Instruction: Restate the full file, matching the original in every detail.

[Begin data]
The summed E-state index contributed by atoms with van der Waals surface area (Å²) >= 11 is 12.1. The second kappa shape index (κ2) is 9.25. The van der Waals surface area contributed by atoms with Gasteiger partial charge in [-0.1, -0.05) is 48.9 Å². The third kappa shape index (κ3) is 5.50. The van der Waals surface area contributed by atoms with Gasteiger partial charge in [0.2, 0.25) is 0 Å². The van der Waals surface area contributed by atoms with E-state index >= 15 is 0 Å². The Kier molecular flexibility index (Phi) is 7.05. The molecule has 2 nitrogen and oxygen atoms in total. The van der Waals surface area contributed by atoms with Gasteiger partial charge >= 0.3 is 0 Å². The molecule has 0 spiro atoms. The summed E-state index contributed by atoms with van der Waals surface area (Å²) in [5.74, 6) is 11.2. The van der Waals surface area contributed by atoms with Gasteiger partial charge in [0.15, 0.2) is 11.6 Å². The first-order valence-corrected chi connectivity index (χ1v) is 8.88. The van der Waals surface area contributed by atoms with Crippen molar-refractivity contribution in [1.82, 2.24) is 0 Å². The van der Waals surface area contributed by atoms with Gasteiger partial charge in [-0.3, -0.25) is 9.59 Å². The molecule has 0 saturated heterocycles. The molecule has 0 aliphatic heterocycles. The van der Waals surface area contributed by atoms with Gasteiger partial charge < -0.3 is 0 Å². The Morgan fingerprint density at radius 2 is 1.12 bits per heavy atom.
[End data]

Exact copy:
The summed E-state index contributed by atoms with van der Waals surface area (Å²) >= 11 is 12.1. The second kappa shape index (κ2) is 9.25. The van der Waals surface area contributed by atoms with Gasteiger partial charge in [-0.1, -0.05) is 48.9 Å². The third kappa shape index (κ3) is 5.50. The van der Waals surface area contributed by atoms with Gasteiger partial charge in [0.2, 0.25) is 0 Å². The van der Waals surface area contributed by atoms with E-state index >= 15 is 0 Å². The Kier molecular flexibility index (Phi) is 7.05. The molecule has 2 nitrogen and oxygen atoms in total. The van der Waals surface area contributed by atoms with Gasteiger partial charge >= 0.3 is 0 Å². The molecule has 0 spiro atoms. The summed E-state index contributed by atoms with van der Waals surface area (Å²) in [5.74, 6) is 11.2. The van der Waals surface area contributed by atoms with Gasteiger partial charge in [0.15, 0.2) is 11.6 Å². The first-order valence-corrected chi connectivity index (χ1v) is 8.88. The van der Waals surface area contributed by atoms with Crippen molar-refractivity contribution in [1.82, 2.24) is 0 Å². The van der Waals surface area contributed by atoms with Gasteiger partial charge in [-0.3, -0.25) is 9.59 Å². The molecule has 0 saturated heterocycles. The molecule has 0 aliphatic heterocycles. The van der Waals surface area contributed by atoms with Gasteiger partial charge < -0.3 is 0 Å². The Morgan fingerprint density at radius 2 is 1.12 bits per heavy atom.